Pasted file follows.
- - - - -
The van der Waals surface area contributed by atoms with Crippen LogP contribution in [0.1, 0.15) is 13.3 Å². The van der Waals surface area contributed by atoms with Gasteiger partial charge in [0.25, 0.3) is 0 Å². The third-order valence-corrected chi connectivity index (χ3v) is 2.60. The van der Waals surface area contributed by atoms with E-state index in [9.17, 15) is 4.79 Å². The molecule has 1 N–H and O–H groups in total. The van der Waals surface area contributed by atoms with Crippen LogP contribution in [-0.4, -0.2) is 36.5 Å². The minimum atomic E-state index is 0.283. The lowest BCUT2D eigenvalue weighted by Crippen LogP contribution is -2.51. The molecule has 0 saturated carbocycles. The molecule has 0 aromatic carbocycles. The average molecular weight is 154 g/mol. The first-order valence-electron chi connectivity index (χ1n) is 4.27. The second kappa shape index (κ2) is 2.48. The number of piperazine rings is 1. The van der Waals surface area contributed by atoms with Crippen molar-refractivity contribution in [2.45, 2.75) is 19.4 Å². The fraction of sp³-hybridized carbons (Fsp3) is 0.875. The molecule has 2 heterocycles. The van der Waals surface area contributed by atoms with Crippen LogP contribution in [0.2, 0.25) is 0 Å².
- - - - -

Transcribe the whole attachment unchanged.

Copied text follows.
The van der Waals surface area contributed by atoms with Crippen LogP contribution in [0.1, 0.15) is 13.3 Å². The van der Waals surface area contributed by atoms with Gasteiger partial charge in [0.25, 0.3) is 0 Å². The third-order valence-corrected chi connectivity index (χ3v) is 2.60. The van der Waals surface area contributed by atoms with E-state index in [9.17, 15) is 4.79 Å². The molecule has 1 N–H and O–H groups in total. The van der Waals surface area contributed by atoms with Crippen LogP contribution in [-0.4, -0.2) is 36.5 Å². The minimum atomic E-state index is 0.283. The lowest BCUT2D eigenvalue weighted by Crippen LogP contribution is -2.51. The molecule has 0 saturated carbocycles. The molecule has 0 aromatic carbocycles. The average molecular weight is 154 g/mol. The first-order valence-electron chi connectivity index (χ1n) is 4.27. The second kappa shape index (κ2) is 2.48. The number of piperazine rings is 1. The van der Waals surface area contributed by atoms with Crippen molar-refractivity contribution in [2.45, 2.75) is 19.4 Å². The fraction of sp³-hybridized carbons (Fsp3) is 0.875. The molecule has 2 heterocycles. The van der Waals surface area contributed by atoms with Crippen LogP contribution in [0.2, 0.25) is 0 Å².